We couldn’t be more grateful for our strategic partners who joined from 11 different countries – from Australia to the U.S. – representing 18 organizations in person or virtually at the very first two-day-long Global Strategic Partner Gathering & Workshop organized by OrgMapper in September 2018.
At the event, we shared personal experiences related to the corporate implementation of organizational network analysis, thoughts about the future of the ONA market and dived deeper into the business application of network science. The event was the first step to make our vision happen: creating a community committed to promoting the professional and ethical use of network science within organizations.
In this article, we share with you the studies and research materials related to two presentations: Influencers – The Key to Organization Change by Maya Townsend, U.S. and What organizations can learn from nature and network science by Prof. Tamás Vicsek, Hungary.
Sneak-peek: Influencers – The Key to Organization Change
Our partner, Maya Townsend from the U.S. shared her experiences regarding the role of Influencers in organizational change.
“Organization change success remains elusive. After years of research and practice, organizations still struggle to achieve their change goals. In this session, we will discuss six ways of creating change and delve into most neglected resource for change success: influencers. Found in every organization or network, they have disproportionate impact on the whole. We discussed how organizations have used influencers successfully and shared case studies to inspire participants to leverage influencers in their next change initiative.”
List of references
- Six Ways to Influence Change: “How to Influence Change,” by Grenny, Maxfield, & Shimberg in MIT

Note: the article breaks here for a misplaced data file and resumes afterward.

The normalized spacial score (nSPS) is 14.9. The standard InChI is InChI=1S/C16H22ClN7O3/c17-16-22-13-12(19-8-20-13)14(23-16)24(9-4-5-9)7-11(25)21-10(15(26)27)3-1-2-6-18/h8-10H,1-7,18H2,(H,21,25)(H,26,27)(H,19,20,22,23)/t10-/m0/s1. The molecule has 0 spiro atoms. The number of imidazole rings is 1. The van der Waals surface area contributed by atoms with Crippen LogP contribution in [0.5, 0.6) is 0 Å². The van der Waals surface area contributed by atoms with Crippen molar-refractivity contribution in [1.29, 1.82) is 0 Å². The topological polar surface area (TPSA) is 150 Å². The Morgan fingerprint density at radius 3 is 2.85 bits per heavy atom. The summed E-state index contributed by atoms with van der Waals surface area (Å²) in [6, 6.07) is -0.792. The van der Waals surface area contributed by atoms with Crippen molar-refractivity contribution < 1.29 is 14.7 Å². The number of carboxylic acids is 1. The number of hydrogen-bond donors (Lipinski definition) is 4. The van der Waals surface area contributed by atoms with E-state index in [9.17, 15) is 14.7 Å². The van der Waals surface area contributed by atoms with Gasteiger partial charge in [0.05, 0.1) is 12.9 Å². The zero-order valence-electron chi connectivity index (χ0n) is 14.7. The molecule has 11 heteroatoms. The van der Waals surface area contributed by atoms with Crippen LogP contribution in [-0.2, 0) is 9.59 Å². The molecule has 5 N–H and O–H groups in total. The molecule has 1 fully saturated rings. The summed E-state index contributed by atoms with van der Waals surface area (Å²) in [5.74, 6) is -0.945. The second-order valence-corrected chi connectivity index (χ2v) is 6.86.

Sloan Management Review.
- Study on Change Projects & Leadership Networks: “Informal Networks Linked to Success of Change
Initiatives,” by Townsend & Shu on Boston.com.
- Network Analysis at Bayer CropScience: “From Regional to Global: Using a Network Strategy to Align a
Multinational Organization,” by Townsend, Coen, & Watson in People + Strategy.
- Influencers at Bell Canada: “The Hidden Workplace,” by Reingold & Yang in Fortune.
- Changing Coffee Stations to Increase Sales: “Workspaces that Move People,” by Waber, Magnolfi, &
Lindsay in Harvard Business Review.
- Use of Peer Pressure to Control Infection in Hospitals:
- “Do Peer Effects Improve Hand Hygiene Adherence among Healthcare Workers?,” by Monsalve, Pemmaraju, Thomas, et al. in Infection Control & Hospital Epidemiology.
- “Patient-as-Observer Approach: An alternative method for hand hygiene auditing in an ambulatory care setting,” by Le-Abuyen, Ng, Kim, et al. in the American Journal of Infection Control.
- See also “Mapping the Positive Deviance MRSA Prevention Networks at the VA Pittsburgh Healthcare System Acute Care and Long-term Care Facilities,” by Holley (online).
- Social Support in Call Center: “Unleashing the Potential of Pride Builders,” by Katzenbach, Booz& Co.
Sneak-peek: What organizations can learn from nature and network science
Prof Tamas Vicsek, scientific advisor and advisory board member at Maven7 – OrgMapper, gave a presentation about What organizations could learn from nature at the GlobalPartnerEvent. Would you believe that birds could teach a lot to us about collaboration and hierarchies? In case you would like to go beyond the human aspect of networks, you will enjoy the studies listed below. Please find two research materials from Prof. Vicsek’s publication collection related to complex networks and collaboration in nature.
List of references
“Since hierarchy is abundant in nature and society, but many of its quantitative aspects are still unexplored, the main goal we intend to achieve is the systematic interpretation and documentation of new unifying principles and basic laws describing the most relevant aspects of hierarchy…”
“Animals that travel together in groups display a variety of fascinating motion patterns thought to be the result of delicate local interactions among group members.”